Monday , November 30 2020

Sam Thaiday’s struggles with mental health, podcast, Brisbane Broncos, State of Origin



NRL great Sam Thaiday is widely known for being a larrikin during his career – and yet his penchant for telling a joke comes from a dark place.

“I hid behind humor and that funny guy because there was pain in there and that was my way of getting that pain out,” said Thaiday Wide Sports World.

Following the 32-Test quest for self-discovery, he visited a therapist in February in an attempt to deal with “waves of emotions” and feelings of “inadequacy” after football.

Shortly after the visit he wrote a poem entitled The Boy On The Wall and decided to share his experiences of his struggles in the hope of giving others “a teaspoon of courage” to address their own feelings.

The 16-year-old Broncos star has created a four-part podcast series called ‘We Are Human’ that explores Thaiday’s weaknesses as a teenager, player and father, and openly discusses his struggles with an identity throughout his teens that led to thoughts of suicide. at the age of 15.

“One day I came home from school and told my mum that I was going to the park to kick the football around,” he said.

“I rode to this local dam near where we lived and sat on the dam wall, I didn’t care if I fell off or jumped. Who would even worried, who comes looking for me sitting there motionless in an empty mind space.

“I came then, riding my bike home as fast as I could and washing my face with the hose downstairs and going upstairs like nothing had happened. Mum and dad just thought I was kicked the football in the park and I’d come home for lunch. “

The Maroons major said most of his “concerns” stemmed from a school-based learning problem and teachers who constantly compared him to his “smart” older brother. He said he didn’t know what to do with his life when he was considering leaving school to do an apprenticeship because he felt he was “not smart enough”.

“I was taken out of class to a different classroom to study, on my own,” Thaiday said.

“He was not diagnosed, I had some dyslexia, my strengths were not reading and writing. Back then I aspired to be like my older brother who I really looked at and was smart.

“Sometimes just the slightest comment from the teachers saying ‘you’re nothing like your brother, your brother behaves well in class’ those little things may not seem much to me people but it weighs on you as a young child. “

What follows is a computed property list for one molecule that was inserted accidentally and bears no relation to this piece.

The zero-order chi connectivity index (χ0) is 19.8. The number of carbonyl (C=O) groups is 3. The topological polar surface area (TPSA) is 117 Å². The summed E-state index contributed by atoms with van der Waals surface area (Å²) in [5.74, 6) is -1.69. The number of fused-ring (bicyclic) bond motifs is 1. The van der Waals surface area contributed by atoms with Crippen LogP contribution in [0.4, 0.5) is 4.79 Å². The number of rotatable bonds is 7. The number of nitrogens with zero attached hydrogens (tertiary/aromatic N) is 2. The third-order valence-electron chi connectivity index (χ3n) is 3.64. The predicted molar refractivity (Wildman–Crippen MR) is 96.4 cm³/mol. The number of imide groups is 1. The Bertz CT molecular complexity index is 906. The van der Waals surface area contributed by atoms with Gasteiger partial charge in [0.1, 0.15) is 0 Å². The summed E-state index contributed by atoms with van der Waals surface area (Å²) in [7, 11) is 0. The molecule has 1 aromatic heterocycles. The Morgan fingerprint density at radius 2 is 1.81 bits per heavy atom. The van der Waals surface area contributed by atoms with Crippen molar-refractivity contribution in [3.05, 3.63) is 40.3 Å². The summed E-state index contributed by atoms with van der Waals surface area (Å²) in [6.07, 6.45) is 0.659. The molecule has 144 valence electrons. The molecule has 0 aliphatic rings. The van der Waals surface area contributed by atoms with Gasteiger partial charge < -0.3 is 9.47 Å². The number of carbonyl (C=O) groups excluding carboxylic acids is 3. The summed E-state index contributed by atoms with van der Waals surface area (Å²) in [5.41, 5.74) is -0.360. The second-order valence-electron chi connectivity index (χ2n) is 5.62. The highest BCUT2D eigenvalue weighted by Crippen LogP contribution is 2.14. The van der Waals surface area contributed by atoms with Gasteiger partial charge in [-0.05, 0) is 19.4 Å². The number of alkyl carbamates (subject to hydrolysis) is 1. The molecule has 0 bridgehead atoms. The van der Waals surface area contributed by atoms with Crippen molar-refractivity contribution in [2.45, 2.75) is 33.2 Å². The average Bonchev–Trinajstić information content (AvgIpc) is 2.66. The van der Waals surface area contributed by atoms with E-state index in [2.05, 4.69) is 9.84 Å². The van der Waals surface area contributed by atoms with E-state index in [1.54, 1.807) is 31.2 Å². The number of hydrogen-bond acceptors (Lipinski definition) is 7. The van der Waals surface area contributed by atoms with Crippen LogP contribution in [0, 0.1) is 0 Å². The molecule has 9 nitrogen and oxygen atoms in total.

Thaiday revealed that he felt confused over his mixed-race heritage, saying he was “too black to be white and too white to be black. ”

“I have a father who comes from the deep-cut Torres Strait Islander and I have a mother from Western Australia who comes from a hard farming background,” said Thaiday. “I was unsure what type of mold I wanted to fit in. I’ve realized now that all I have to be is the best version of me.”

Inglis is a voice on racial, mental health issues

The league veteran and Nine commentator also discussed the death of his close friend Joe Clarke to commit suicide in 2007.

His former Broncos teammate, a Kiwi Junior representative, was a popular figure at the club and was described as a happy young man living the dream of becoming a professional footballer.

Thaiday moved into a Broncos split house with Clarke in 2004 and the two of them got a flat together 12 months later. Clarke had a chance at the Cowboys but didn’t play NRL in Townsville, moving back to Brisbane to play the Queensland Cup.

“I spoke to him the night he committed suicide and I wasn’t playing football at the time and I told him to come around I was sitting at home with my brother watching the football on the couch,” Thaiday recalls .

“I invited him around and tried to think back to the conversation we had on the phone. I tried to think if he said anything different or sounded different but I can’t remember any moment in that conversation where ‘ There were no red flags. I wish I had the courage I now have to ask harder questions and have difficult conversations. “

Despite creating a successful career after football, the 29-game Origin champion still feels he is “trying to find what I am without football.”

“I’ve been a footballer 16 years of my life even more playing junior football. It’s become your identity it becomes a safe space for you,” Thaiday said.

“And now I don’t have that to fall back on. I don’t have that outlet to drop my aggression. Even the friendship of a man.”

While he admits he is “lucky” to be in his current job, the former league star cannot shake feelings of self-doubt into every aspect of his life.

“I’ll go to a game now and I know I have to talk to the coach and the captain and I’ll be sitting there in my car questioning myself: ‘Can I do this?’ ‘I can’t ask a serious question.’

“I still question myself every day If I’m a good dad. I was comforted in rugby league, without having that anymore I had to sit by myself and tackle things which I needed to address. “

The ‘We Are Human’ podcast is available on Apple or Spotify podcasts as part of mental health month. It launches today.

Click here to listen to the We Are Human podcast.

If you or someone you know needs help, contact Lifeline on 13 11 14.


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